want recreation land
By Kevin Kelley
Published Jan. 10, 2007
Hall and the Westlake City Schools have been haggling for several
months over 42 acres of undeveloped land the district owns on Bradley
Road. Now a group of citizens is hoping to weigh in on the property’s
fate through a petition drive.
Bill Hornung, an active volunteer in the community’s
sports and recreation leagues for several years, submitted a petition
with 157 signatures to City Council Thursday.
He promised several hundred more signatures would
“We, the undersigned, voters of Westlake, Ohio, would
like that the 42 acres on Bradley Road to be utilized for recreational
purposes,” the petition states.
Hornung wants City Council to begin a process by which
Westlake voters can zone the Bradley Road property for residential
“My intention is that this land, currently publicly
owned, stay for the enjoyment of its citizens now and forever,”
Hornung wrote in a letter accompanying his petitions.
The city has contemplated purchasing or leasing the
Bradley Road property for years to utilize for sports and recreational
Council President Michael Killeen referred the petitions
to council’s Planning, Zoning and Legislation Committee, which will
soon schedule a meeting on the issue, he said.
In August, the school board rejected the city’s offer
of $1.9 million for the land, saying it believed they could get
more money for the property even though a district-sanctioned appraisal
set the value at $1.7 million. The board obtained a second appraisal
last month which set the value at $3.97 million.
Killeen said Thursday the school board recently made
an offer based on the second appraisal. While the city didn’t outright
reject the offer, it didn’t agree to it either, Killeen told West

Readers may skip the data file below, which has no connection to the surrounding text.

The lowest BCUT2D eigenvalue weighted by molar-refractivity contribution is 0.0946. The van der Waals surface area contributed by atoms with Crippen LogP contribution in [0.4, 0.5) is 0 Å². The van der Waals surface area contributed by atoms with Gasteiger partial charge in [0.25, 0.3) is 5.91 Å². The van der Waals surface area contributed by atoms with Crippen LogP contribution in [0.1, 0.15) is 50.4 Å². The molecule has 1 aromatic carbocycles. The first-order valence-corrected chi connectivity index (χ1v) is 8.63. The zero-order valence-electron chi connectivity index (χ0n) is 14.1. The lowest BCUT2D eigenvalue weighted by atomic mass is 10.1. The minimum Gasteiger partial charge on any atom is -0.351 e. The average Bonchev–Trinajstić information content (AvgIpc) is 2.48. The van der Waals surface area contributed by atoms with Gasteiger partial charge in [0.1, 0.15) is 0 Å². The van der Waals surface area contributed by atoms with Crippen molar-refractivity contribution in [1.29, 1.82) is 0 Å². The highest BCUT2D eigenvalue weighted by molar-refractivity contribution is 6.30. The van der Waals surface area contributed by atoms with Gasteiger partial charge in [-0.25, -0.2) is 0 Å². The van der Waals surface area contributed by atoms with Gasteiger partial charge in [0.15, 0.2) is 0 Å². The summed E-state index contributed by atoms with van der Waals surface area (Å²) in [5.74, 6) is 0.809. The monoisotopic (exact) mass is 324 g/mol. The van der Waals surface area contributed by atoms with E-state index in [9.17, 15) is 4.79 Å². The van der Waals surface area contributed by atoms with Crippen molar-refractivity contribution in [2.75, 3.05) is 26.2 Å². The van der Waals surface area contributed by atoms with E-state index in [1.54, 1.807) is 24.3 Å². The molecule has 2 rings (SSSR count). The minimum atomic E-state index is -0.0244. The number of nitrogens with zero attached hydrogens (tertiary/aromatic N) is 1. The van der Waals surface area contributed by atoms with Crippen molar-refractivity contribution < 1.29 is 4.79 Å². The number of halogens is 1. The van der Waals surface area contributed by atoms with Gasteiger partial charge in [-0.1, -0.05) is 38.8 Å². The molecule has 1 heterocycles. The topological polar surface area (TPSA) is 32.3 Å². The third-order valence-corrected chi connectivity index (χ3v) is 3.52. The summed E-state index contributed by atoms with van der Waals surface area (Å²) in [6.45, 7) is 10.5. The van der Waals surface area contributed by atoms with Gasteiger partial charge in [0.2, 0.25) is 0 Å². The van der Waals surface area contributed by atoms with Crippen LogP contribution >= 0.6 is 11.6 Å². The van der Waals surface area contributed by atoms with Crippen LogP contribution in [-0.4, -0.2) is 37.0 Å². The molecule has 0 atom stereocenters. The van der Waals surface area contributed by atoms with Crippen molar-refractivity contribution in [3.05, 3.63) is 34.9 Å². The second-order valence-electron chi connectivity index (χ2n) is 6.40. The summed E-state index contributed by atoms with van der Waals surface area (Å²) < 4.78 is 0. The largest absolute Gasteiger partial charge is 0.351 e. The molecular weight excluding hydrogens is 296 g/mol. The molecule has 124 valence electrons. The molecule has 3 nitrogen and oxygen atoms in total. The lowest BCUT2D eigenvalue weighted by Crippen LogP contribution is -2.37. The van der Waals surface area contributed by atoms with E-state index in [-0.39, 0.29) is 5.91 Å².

Life. The two parties have agreed to continue negotiations over
The district has also explored putting the land up
for auction. It is widely anticipated a private developer would
build single-family houses on the property. The land is currently
zoned for residential use.
Killeen said the city had some questions about the
district’s second appraisal.
“I still think that the city’s offer (of $1.9 million)
is at the generous end of fair,” Killeen said.
Killeen and Mayor Dennis Clough seemed to welcome
the petition drive. In recent years, groups opposed to Clough’s
administration have successfully utilized petition drives to place
proposed Charter Amendments before Westlake voters.
“We may have part of the solution in bringing it to
the voters of Westlake as your petitions indicate,” Clough said.
Killeen said a number of technical issues would have
to be worked out before any measure could be placed before voters
that would change the land’s zoning.
Bob Parry, the city’s director of planning and economic
development, told West Life the city does not now have a zoning
category only for recreational use.
“We allow public uses in just about every (zoning)
district,” Parry said. “But there are some communities that have
a public use (zoning) district for public properties.”
Council could create a public / recreational zoning
category by ordinance and rezone a particular area, Parry said.
Both the creation of a new zoning category and any rezoning would
have to be referred to the city’s Planning Commission for approval.
However, council could override a rejection by the Planning Commission
with a 5/7 majority vote, Parry added.
Council could also act on its own and put a rezoning
measure before voters, Killeen said.